Guest Column — An Introduction To The Big Island Chronicle Recycling Guide

(Editor’s note: Be on the lookout for the latest print edition of Big Island Chronicle circulating this week.  In the edition is a four-page recycling guide prepared by Recycle Hawaii in preparation for Earth Day.)

By Kristine Kubat

Chances are, as a reader of “Waste Not,” you already subscribe to the zero waste philosophy. In which case you may very well have already participated in a “zero waste” event and perhaps even manned a sort station or two in your personal quest to be the change you want to see in the trash bin.  Good for you (on either or both counts).  Now how about organizing a zero waste event, workspace or home all of your own?

It’s not hard.  All it takes is some determination. . . and maybe some gloves, depending on the volume and pace of discards you’re up against.  The key to success is understanding what’s in your waste stream and what resources are at your disposal.  First step, take an inventory of what kind of discards will be generated at your event or work or living space.  Second step, figure out where you can send those discards to turn them into resources (as opposed to trash). Most times you will be gathering box board, cardboard, paper, plastic, glass, metal (including aluminum foil), food scraps and some plastic/foil/ paper things that defy the previous categories.  Anything clean made solely with paper fibers is easy to recycle and can go to the mixed recycling bin at the county transfer stations.  Same goes for clean metal and glass.  The plastic is a bit more tricky. Check the resin ID code on whatever you collect and send the numbers 1,2, 4 and 5 to the mixed recycling bin; take the number 6 (including clean Styrofoam) to Mr. K’s on Kinoole Street in Hilo.  While the county doesn’t list #4 plastic on their placards by the bins, this is the stuff that plastic bags are made of and they do take it.   As for the stuff that’s not clean, paper contaminated with food scraps gets composted along with the food scraps.  The rest just has to get rinsed and processed as described above, except for the plastic/foil/paper things, which, sorry to say, have to get tossed in the landfill. . . unless you decide to do yourself and the planet a favor by giving up on the stuff that comes in non-recyclable packaging.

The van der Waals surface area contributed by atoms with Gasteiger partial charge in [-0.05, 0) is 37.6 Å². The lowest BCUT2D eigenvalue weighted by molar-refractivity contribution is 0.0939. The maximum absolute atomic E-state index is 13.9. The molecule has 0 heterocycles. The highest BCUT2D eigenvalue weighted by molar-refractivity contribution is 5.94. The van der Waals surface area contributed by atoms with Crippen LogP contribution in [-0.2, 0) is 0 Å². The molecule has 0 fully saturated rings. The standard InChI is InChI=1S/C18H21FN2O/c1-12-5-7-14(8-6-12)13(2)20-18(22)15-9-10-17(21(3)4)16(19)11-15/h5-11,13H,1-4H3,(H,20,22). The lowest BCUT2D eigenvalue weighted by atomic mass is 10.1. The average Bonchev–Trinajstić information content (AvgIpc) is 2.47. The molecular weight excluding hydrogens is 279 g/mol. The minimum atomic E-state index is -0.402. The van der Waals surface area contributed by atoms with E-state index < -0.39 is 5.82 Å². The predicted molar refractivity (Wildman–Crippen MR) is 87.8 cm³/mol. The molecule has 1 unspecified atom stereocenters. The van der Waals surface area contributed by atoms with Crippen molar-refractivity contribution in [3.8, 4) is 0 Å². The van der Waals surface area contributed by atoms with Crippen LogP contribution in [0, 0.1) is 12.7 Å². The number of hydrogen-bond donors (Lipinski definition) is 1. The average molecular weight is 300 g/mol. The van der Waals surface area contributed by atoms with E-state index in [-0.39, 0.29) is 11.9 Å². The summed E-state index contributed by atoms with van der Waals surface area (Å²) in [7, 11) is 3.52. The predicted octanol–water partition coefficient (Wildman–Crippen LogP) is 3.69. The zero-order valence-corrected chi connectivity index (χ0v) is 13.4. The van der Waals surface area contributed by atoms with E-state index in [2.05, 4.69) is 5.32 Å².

Enjoy the Hawaii Island Recycling Guide insert in this edition of Big Island Chronicle, gearing you up for Earth Day on April 22. The Hawaii Island Recycling Guide is chock full of latest information on how to process your discards. (Remember, there’s no such thing as trash in the beautiful land where we come from!).

(Kristine Kubat is a former Big Island Weekly editor who now works for Recycle Hawaii.)

1 reply
  1. Cheryl King
    Cheryl King says:

    Kristine et al.

    I have tried and tried to find a location where I could dispose of 3 qts of used cooking oil which I have saved up over the past several years as I didn’t know how to dispose of it properly.

    I have phoned the recycling agencies and followed their leads to no avail.

    Does anyone know of anyone on the Kona side who will still take and dispose of used cooking oil properly–whatever that means.

    It is too bad the hazardous waste people won’t take it, or so I assume since I was not advised to take it there.

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